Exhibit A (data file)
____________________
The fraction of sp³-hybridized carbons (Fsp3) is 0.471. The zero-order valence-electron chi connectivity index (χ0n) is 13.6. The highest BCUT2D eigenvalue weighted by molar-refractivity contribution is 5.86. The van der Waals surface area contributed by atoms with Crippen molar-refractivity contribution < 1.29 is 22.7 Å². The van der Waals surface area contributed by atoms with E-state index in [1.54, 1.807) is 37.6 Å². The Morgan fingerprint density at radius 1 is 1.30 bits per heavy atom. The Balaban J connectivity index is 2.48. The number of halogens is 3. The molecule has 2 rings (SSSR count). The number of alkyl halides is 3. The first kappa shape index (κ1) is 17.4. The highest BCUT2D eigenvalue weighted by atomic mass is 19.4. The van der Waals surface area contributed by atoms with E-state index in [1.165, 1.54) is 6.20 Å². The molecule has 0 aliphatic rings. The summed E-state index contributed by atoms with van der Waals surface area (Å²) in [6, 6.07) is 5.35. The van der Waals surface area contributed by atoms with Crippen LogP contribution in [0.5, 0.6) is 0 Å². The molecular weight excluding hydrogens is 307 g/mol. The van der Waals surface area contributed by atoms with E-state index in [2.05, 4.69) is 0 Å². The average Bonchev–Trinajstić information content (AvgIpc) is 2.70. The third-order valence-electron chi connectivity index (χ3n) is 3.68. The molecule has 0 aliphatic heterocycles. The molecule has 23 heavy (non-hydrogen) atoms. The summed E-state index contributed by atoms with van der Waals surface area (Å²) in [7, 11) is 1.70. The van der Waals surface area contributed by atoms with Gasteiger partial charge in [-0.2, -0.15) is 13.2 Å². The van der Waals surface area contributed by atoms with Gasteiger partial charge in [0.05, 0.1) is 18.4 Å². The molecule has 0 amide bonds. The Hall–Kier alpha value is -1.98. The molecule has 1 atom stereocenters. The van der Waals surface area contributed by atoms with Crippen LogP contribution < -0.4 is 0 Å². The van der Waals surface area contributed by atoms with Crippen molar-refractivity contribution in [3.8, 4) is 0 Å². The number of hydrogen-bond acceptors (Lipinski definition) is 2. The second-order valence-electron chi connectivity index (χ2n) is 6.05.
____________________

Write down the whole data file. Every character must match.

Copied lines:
The fraction of sp³-hybridized carbons (Fsp3) is 0.471. The zero-order valence-electron chi connectivity index (χ0n) is 13.6. The highest BCUT2D eigenvalue weighted by molar-refractivity contribution is 5.86. The van der Waals surface area contributed by atoms with Crippen molar-refractivity contribution < 1.29 is 22.7 Å². The van der Waals surface area contributed by atoms with E-state index in [1.54, 1.807) is 37.6 Å². The Morgan fingerprint density at radius 1 is 1.30 bits per heavy atom. The Balaban J connectivity index is 2.48. The number of halogens is 3. The molecule has 2 rings (SSSR count). The number of alkyl halides is 3. The first kappa shape index (κ1) is 17.4. The highest BCUT2D eigenvalue weighted by atomic mass is 19.4. The van der Waals surface area contributed by atoms with E-state index in [1.165, 1.54) is 6.20 Å². The molecule has 0 aliphatic rings. The summed E-state index contributed by atoms with van der Waals surface area (Å²) in [6, 6.07) is 5.35. The van der Waals surface area contributed by atoms with Crippen LogP contribution in [0.5, 0.6) is 0 Å². The molecular weight excluding hydrogens is 307 g/mol. The van der Waals surface area contributed by atoms with E-state index in [2.05, 4.69) is 0 Å². The average Bonchev–Trinajstić information content (AvgIpc) is 2.70. The third-order valence-electron chi connectivity index (χ3n) is 3.68. The molecule has 0 aliphatic heterocycles. The molecule has 23 heavy (non-hydrogen) atoms. The summed E-state index contributed by atoms with van der Waals surface area (Å²) in [7, 11) is 1.70. The van der Waals surface area contributed by atoms with Gasteiger partial charge in [-0.2, -0.15) is 13.2 Å². The van der Waals surface area contributed by atoms with Gasteiger partial charge in [0.05, 0.1) is 18.4 Å². The molecule has 0 amide bonds. The Hall–Kier alpha value is -1.98. The molecule has 1 atom stereocenters. The van der Waals surface area contributed by atoms with Crippen LogP contribution < -0.4 is 0 Å². The van der Waals surface area contributed by atoms with Crippen molar-refractivity contribution in [3.8, 4) is 0 Å². The number of hydrogen-bond acceptors (Lipinski definition) is 2. The second-order valence-electron chi connectivity index (χ2n) is 6.05.